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Jack’s Naughty Bits: Paul Bowles, The Sheltering Sky

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Jack's Naughty Bits


I want to understand how attraction works. I want to understand why, in the Carson McCullers’ excerpt last week, a woman could fall immediately in love with a hunchback, and why, in this week’s excerpt from Paul Bowles, an American philosopher in a Moroccan whorehouse would fall for a blind dancer. In both cases, it’s clear that the protagonists are investing the strangers with a significance that has very little to do with them. Miss Amelia wanted something to love selflessly, a relationship to lose herself in; Bowles’ pensive Port, meanwhile, imagines his attraction as a gift to the blind girl, an act of mercy she couldn’t help but recognize. Both attractions seem motivated by pity, but while good intentions can account for a certain level of kindness, I’m not convinced that it can function as the basis for attraction.


    

No, attraction is likely to be blind to pity, pulled rather by the weakness of the pitied object and a sense that that weakness can be exploited. It has always surprised me that beautiful people are the most sought after; I would have thought that the human desire to dominate would lead people to partner with those they thought beneath them. And yet this doesn’t often seem to be the case, in my life or any other. Perhaps, then, it’s not beauty that attracts us as much as our wanting to be dominated, our belief, in some locked recess of our selves, that we really are inferior. Love is easier to feel, certainly, if you sense you are unworthy of it; whereas if your partner seems unworthy, you are more likely to respond with malice.


    

The literary evidence of Port and Miss Amelia goes against this theory. Port sees the blind girl dancing before he realizes that she can’t see. Her lack of emotion is what initially attracts him, and he attributes to her a kind of philosophical detachment from events, imagining her as a void or a tabula rasa. The anonymity of prostitution — the source of much of its appeal — was heightened by what he perceived as her absence. Cousin Lyman the hunchback arrives on Miss Amelia’s porch with no link to the past but a blurred photograph and a tattered suitcase. Asked of his history, he claimed to have been “travelling.” The two strangers are each marked by a lack — one of the present, the other of the past — that allowed the characters to project onto them whatever fantasies they wished. Which leads me to wonder which is stronger, the impulse to know and love another person or the selfish desire to find a canvas on which to paint our own desires and dramas. Is attraction about appreciating or projecting? In the examples today and last week, the latter seems truer than romantics would have us believe.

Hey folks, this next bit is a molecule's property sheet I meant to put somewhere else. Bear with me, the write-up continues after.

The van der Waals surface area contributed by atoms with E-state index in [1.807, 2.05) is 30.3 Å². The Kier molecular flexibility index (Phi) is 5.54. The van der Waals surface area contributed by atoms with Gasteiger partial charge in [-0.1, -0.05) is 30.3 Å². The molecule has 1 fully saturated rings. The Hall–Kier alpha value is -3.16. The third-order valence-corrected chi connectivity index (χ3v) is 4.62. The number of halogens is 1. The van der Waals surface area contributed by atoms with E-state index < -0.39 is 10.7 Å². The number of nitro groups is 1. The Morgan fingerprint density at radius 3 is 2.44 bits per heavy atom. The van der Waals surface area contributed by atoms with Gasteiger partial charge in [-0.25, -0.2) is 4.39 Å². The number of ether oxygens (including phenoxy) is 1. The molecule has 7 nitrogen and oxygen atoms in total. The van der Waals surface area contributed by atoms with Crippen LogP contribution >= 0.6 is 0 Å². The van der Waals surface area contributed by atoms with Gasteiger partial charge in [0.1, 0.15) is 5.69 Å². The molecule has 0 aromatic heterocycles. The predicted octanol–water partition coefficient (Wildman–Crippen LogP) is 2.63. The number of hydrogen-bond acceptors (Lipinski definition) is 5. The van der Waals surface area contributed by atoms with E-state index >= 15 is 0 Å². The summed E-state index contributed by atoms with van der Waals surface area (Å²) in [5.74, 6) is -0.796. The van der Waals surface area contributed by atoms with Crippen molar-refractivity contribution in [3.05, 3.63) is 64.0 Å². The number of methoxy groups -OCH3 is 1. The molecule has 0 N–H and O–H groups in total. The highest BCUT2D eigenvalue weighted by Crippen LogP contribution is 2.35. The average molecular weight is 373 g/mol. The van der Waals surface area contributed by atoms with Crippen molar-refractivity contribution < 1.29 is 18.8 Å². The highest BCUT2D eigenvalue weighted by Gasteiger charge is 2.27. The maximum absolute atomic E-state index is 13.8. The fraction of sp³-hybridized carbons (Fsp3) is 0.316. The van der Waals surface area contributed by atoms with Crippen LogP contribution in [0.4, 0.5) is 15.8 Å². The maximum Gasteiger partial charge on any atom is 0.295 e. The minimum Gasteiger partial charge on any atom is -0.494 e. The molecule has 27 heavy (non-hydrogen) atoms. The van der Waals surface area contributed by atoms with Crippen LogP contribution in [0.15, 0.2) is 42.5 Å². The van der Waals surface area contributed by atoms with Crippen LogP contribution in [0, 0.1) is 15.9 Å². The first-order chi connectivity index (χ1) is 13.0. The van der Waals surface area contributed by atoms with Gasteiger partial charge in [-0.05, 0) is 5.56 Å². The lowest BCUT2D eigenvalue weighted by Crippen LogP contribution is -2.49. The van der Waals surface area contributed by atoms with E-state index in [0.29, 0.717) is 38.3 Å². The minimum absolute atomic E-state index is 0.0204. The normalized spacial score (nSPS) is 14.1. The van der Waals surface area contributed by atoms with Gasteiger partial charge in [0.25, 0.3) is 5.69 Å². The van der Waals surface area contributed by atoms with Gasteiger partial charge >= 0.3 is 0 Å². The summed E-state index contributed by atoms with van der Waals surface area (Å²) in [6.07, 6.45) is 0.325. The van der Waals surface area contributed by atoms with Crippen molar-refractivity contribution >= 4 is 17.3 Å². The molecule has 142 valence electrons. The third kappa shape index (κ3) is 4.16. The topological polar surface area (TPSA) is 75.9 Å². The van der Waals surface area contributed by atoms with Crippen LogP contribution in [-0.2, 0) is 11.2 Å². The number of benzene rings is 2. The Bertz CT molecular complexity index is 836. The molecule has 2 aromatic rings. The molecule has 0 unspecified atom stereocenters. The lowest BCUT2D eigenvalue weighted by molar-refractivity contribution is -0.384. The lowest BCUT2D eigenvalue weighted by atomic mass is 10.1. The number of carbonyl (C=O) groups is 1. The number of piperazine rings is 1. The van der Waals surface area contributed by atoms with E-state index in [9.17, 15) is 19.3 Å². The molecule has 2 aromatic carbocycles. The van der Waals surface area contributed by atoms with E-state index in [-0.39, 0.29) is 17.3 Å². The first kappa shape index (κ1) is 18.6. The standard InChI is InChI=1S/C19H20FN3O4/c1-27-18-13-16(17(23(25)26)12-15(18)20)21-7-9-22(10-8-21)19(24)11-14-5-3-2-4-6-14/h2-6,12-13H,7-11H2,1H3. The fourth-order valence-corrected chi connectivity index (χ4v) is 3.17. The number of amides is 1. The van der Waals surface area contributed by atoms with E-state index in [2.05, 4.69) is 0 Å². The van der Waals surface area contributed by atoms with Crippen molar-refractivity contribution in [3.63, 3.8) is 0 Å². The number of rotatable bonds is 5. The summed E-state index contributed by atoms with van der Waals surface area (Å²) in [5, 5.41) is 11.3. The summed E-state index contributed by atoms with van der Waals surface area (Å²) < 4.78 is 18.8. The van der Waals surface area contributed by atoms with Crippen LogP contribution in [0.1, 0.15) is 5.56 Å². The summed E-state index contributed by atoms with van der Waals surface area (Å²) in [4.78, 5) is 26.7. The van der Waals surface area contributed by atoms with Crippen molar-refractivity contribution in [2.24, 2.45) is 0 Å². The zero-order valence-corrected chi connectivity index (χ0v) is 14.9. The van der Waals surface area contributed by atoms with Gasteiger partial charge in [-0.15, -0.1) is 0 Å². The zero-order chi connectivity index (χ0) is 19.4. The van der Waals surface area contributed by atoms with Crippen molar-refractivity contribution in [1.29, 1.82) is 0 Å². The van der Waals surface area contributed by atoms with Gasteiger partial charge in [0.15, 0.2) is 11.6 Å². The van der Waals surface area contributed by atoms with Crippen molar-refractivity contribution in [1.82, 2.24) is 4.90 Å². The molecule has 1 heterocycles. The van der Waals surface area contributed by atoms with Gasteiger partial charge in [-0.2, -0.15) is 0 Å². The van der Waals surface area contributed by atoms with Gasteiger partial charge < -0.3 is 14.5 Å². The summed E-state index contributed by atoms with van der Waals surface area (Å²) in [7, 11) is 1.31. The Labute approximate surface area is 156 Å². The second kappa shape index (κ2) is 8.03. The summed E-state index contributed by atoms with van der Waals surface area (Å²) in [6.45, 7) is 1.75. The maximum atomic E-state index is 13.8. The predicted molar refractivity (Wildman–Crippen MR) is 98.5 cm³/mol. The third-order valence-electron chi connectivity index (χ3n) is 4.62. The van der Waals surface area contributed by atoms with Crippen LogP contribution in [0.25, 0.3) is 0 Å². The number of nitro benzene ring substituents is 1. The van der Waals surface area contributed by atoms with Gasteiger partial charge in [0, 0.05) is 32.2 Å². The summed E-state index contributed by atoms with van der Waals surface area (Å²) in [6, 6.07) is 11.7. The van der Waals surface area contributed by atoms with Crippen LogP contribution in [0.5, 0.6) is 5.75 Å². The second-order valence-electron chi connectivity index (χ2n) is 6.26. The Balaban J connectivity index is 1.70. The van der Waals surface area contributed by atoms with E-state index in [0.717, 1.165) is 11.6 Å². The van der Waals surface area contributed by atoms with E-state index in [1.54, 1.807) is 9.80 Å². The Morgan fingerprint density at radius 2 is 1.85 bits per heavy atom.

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From The Sheltering Sky by Paul Bowles



In front of the musicians in the middle of the floor a girl was dancing, if indeed the motions she made could properly be called a dance. She held a cane in her two hands, behind her head, and her movements were confined to her agile neck and shoulders. The motions, graceful and of an impudence verging on the comic, were a perfect translation into visual terms of the strident and wily sounds of the music. What moved him, however, was not the dance itself so much as the strangely detached, somnambulistic expression of the girl. Her smile was fixed, and, one might have added, her mind as well, as if upon some object so remote that only she knew of its existence. There was a supremely impersonal disdain in the unseeing eyes and the curve of the placid lips. The longer he watched, the more fascinating the face became; it was a mask of perfect proportions, whose beauty accrued less from the configuration of features than from the meaning that was implicit in their expression — meaning, or the withholding of it. For what emotion lay behind the face it was impossible to tell. It was if she were saying: “A dance is being done. I do not dance because I am not here. But it is my dance. ” When the piece drew to its conclusion and the music had stopped, she stood still for a moment, then slowly lowered the cane from behind her head, and tapping vaguely on the floor a few times, turned and spoke to one of the musicians. Her remarkable expression had not changed in any respect. The musician rose and made room for her on the floor beside him. The way he helped her to sit down struck Port as peculiar, and all at once the realization came to him that the girl was blind. The knowledge hit him like an electric shock . . .


    

The girl was gone . . . He was persuaded, not that a bit of enjoyment had been denied him, but that he had lost love itself . . . She would have put her hands up to his coat lapels, touched his face tentatively, run her sensitive fingers slowly along his lips. She would have sniffed the brilliantine in his hair and examined his garments with care. And in bed, without eyes to see beyond the bed, she would have been completely there, a prisoner. He thought of the little games he would have played with her, pretending to have disappeared when he was really still there; he thought of the countless ways he could have made her grateful to him. And always in conjunction with the fantasies he saw the imperturbable, faintly questioning face in its masklike symmetry. He felt a sudden shudder of self pity that was almost pleasurable, it was such a complete expression of his mood. It was a physical shudder; he was alone, abandoned, lost, hopeless, cold. Cold especially — a deep interior cold nothing could change. Although it was the basis of his unhappiness, this glacial deadness, he would cling to it always, because it was also the core of his being, he had built the being around it.



© Paul Bowles